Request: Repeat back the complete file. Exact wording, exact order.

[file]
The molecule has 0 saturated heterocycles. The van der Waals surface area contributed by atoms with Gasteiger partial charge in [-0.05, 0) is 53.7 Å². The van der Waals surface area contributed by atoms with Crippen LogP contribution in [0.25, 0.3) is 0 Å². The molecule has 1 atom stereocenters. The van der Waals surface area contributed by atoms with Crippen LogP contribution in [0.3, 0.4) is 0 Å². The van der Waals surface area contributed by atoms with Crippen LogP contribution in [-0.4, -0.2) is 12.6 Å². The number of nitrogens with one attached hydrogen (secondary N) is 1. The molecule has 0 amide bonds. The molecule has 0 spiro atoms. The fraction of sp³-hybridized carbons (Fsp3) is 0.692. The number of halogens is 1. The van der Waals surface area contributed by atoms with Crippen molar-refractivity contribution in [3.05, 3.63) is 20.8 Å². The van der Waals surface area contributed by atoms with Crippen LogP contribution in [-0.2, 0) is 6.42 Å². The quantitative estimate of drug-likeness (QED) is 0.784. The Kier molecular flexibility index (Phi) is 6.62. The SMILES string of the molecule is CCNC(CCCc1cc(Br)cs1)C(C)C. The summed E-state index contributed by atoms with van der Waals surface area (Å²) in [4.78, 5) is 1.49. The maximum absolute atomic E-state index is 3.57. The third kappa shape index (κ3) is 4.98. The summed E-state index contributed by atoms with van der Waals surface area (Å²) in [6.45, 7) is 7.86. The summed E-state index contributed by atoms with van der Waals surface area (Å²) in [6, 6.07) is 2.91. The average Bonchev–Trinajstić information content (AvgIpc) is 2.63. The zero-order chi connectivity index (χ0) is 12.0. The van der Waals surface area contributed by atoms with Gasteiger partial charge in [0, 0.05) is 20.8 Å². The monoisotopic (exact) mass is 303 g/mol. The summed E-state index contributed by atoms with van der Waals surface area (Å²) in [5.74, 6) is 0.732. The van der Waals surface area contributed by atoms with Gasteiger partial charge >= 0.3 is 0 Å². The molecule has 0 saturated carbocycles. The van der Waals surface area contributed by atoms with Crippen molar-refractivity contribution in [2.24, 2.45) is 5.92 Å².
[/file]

The molecule has 0 saturated heterocycles. The van der Waals surface area contributed by atoms with Gasteiger partial charge in [-0.05, 0) is 53.7 Å². The van der Waals surface area contributed by atoms with Crippen LogP contribution in [0.25, 0.3) is 0 Å². The molecule has 1 atom stereocenters. The van der Waals surface area contributed by atoms with Crippen LogP contribution in [0.3, 0.4) is 0 Å². The van der Waals surface area contributed by atoms with Crippen LogP contribution in [-0.4, -0.2) is 12.6 Å². The number of nitrogens with one attached hydrogen (secondary N) is 1. The molecule has 0 amide bonds. The molecule has 0 spiro atoms. The fraction of sp³-hybridized carbons (Fsp3) is 0.692. The number of halogens is 1. The van der Waals surface area contributed by atoms with Crippen molar-refractivity contribution in [3.05, 3.63) is 20.8 Å². The van der Waals surface area contributed by atoms with Crippen LogP contribution in [-0.2, 0) is 6.42 Å². The quantitative estimate of drug-likeness (QED) is 0.784. The Kier molecular flexibility index (Phi) is 6.62. The SMILES string of the molecule is CCNC(CCCc1cc(Br)cs1)C(C)C. The summed E-state index contributed by atoms with van der Waals surface area (Å²) in [4.78, 5) is 1.49. The maximum absolute atomic E-state index is 3.57. The third kappa shape index (κ3) is 4.98. The summed E-state index contributed by atoms with van der Waals surface area (Å²) in [6.45, 7) is 7.86. The summed E-state index contributed by atoms with van der Waals surface area (Å²) in [6, 6.07) is 2.91. The average Bonchev–Trinajstić information content (AvgIpc) is 2.63. The zero-order chi connectivity index (χ0) is 12.0. The van der Waals surface area contributed by atoms with Gasteiger partial charge in [0, 0.05) is 20.8 Å². The monoisotopic (exact) mass is 303 g/mol. The summed E-state index contributed by atoms with van der Waals surface area (Å²) in [5.74, 6) is 0.732. The van der Waals surface area contributed by atoms with Gasteiger partial charge >= 0.3 is 0 Å². The molecule has 0 saturated carbocycles. The van der Waals surface area contributed by atoms with Crippen molar-refractivity contribution in [2.24, 2.45) is 5.92 Å².